Link to post
Share on other sites

Diversity isn't too bad, definitely not where it should be but they are trying. They made some changes regarding Indigenous applicants in 2019 and this cycle made changes regarding Black applicants. Still a long way to go for other PoC and LGBTQ+ students, although each class is more diverse than the other. Basically, I'd say the med class diversity reflects AB's population pretty closely.

FM clinic placements happen in 1st yr and there are a number of mandatory sessions you have to complete. When and how you do them is up to you and your preceptor. Most people go once a month since you typically go for the whole day. You stay with the same placement for 2nd yr unless something goes awry. 

Again, career exploration has been on hold cuz covid, but before that, you could shadow whomever you wanted, however frequently you wanted. In the 6 months of normal med school I got, I shadowed 7 times. Some people did 0, others did one every week and went nuts. Depending on specialty you could arrange it yourself or had to go through student groups (ex. Obgyn Interest Group). Since UofA offers every single entry level residency program (and most subspecialties), we basically have every specialty you'd want to see and have 2 tertiary care hospitals in the city, Stollery Children's Hospital (largest after Sick Kids, and largest catchment are of any peds hospital overall), and several other high level hospitals in the city. Also tons of FM clinics as well of course.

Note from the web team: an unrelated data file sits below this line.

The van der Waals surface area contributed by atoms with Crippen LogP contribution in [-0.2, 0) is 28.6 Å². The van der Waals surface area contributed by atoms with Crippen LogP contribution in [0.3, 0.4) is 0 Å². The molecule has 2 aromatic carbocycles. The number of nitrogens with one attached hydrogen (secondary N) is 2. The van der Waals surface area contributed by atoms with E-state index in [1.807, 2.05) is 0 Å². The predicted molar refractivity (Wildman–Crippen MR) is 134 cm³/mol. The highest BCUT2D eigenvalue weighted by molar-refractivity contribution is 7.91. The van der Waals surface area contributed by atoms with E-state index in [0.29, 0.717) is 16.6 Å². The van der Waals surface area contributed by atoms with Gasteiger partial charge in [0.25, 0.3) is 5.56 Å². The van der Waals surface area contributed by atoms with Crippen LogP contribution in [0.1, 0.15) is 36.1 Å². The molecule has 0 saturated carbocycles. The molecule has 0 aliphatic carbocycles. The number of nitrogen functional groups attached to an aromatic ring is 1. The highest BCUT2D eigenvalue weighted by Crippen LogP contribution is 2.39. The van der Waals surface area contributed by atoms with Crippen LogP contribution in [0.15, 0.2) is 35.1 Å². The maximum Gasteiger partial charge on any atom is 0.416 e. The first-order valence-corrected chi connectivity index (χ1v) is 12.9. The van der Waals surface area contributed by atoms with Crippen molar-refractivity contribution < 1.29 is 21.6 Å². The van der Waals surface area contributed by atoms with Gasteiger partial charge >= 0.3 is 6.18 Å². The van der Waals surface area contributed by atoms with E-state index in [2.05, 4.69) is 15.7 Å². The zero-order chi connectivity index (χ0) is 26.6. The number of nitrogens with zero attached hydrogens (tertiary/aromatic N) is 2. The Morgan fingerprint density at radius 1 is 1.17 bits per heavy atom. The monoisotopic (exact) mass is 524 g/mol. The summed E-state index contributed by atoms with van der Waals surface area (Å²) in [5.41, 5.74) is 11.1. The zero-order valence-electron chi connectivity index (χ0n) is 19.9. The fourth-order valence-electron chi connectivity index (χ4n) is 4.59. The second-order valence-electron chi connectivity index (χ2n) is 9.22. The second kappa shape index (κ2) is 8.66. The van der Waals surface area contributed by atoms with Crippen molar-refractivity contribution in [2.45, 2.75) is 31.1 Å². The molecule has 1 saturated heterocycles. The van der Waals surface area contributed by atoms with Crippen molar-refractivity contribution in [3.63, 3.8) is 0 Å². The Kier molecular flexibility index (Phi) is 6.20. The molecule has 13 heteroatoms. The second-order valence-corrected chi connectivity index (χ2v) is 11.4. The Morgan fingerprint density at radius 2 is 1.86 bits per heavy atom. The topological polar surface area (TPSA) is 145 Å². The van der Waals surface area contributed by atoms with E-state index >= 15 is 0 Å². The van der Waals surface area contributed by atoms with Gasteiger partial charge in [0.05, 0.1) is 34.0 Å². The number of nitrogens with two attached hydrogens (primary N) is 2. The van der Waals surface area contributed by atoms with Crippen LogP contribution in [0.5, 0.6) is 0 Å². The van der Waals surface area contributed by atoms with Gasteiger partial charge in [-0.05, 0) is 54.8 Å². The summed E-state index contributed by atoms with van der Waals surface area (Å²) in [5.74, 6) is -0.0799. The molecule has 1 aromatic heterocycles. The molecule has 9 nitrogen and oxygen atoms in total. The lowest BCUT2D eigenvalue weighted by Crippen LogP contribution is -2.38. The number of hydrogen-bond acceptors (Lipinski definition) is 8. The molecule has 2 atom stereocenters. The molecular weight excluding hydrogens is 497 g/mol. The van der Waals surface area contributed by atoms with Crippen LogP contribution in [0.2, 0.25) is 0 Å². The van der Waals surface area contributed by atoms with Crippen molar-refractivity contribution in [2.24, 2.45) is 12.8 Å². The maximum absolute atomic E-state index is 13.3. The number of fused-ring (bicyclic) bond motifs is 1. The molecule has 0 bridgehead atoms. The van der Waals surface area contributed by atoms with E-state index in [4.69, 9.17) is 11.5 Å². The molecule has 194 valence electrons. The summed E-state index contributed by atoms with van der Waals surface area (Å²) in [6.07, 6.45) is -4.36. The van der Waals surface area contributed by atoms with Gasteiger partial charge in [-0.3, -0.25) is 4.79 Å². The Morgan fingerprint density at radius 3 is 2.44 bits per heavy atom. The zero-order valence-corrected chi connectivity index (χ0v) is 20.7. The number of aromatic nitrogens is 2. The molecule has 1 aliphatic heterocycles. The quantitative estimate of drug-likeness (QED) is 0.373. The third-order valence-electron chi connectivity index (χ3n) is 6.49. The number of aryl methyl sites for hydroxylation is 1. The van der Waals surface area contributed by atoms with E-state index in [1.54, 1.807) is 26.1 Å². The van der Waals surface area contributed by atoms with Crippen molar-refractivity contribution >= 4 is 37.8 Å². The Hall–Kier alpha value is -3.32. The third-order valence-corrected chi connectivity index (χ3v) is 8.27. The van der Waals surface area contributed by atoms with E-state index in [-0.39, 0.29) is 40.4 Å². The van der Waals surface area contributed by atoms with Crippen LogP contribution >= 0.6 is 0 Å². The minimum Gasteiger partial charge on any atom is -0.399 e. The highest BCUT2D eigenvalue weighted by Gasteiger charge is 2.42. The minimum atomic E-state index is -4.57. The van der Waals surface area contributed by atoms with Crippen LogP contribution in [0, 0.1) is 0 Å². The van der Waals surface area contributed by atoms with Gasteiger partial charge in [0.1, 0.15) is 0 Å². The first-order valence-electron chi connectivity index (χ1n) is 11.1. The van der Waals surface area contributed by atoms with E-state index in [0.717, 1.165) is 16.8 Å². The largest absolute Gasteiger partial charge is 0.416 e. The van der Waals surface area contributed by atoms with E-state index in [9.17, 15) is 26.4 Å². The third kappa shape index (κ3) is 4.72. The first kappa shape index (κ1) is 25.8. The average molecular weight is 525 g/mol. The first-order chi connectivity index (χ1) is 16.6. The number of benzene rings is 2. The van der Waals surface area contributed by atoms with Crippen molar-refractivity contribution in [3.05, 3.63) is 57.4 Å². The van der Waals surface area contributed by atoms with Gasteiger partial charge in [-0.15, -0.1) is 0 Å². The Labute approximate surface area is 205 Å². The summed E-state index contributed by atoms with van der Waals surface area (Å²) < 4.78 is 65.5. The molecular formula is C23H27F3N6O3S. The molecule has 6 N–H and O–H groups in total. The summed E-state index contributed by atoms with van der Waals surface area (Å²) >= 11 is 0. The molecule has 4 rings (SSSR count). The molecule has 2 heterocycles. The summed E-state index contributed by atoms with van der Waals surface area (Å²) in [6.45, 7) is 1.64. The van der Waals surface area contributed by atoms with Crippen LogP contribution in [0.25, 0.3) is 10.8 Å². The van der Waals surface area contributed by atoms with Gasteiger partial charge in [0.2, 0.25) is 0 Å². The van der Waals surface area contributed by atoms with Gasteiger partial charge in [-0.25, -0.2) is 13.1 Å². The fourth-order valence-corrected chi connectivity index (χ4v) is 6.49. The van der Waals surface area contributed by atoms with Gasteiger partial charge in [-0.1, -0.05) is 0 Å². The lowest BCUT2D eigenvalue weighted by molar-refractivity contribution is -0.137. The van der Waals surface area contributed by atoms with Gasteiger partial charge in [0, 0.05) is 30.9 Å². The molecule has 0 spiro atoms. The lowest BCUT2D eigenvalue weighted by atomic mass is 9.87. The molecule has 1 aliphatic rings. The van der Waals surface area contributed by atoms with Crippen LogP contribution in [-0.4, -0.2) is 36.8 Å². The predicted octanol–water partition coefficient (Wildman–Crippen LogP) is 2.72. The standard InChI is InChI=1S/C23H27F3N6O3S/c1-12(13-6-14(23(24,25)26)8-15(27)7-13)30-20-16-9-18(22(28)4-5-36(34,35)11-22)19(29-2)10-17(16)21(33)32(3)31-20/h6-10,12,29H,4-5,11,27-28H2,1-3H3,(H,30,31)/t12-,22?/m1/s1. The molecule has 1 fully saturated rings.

Learning is divided into lectures, anatomy lab, clinical skills and communication sessions, and DL (discovery learning) which is PBL. In DL your group gets a case to work on throughout the week that is integrated with whatever block you are on. Other small group case-based sessions are peppered throughout. We also often have patient presenters who come in to share their experience with aa particular conditon or a certain part of the healthcare system.  

Link to post
Share on other sites
8 minutes ago, dragoncat said:

Diversity isn't too bad, definitely not where it should be but they are trying. They made some changes regarding Indigenous applicants in 2019 and this cycle made changes regarding Black applicants. Still a long way to go for other PoC and LGBTQ+ students, although each class is more diverse than the other. Basically, I'd say the med class diversity reflects AB's population pretty closely.

FM clinic placements happen in 1st yr and there are a number of mandatory sessions you have to complete. When and how you do them is up to you and your preceptor. Most people go once a month since you typically go for the whole day. You stay with the same placement for 2nd yr unless something goes awry.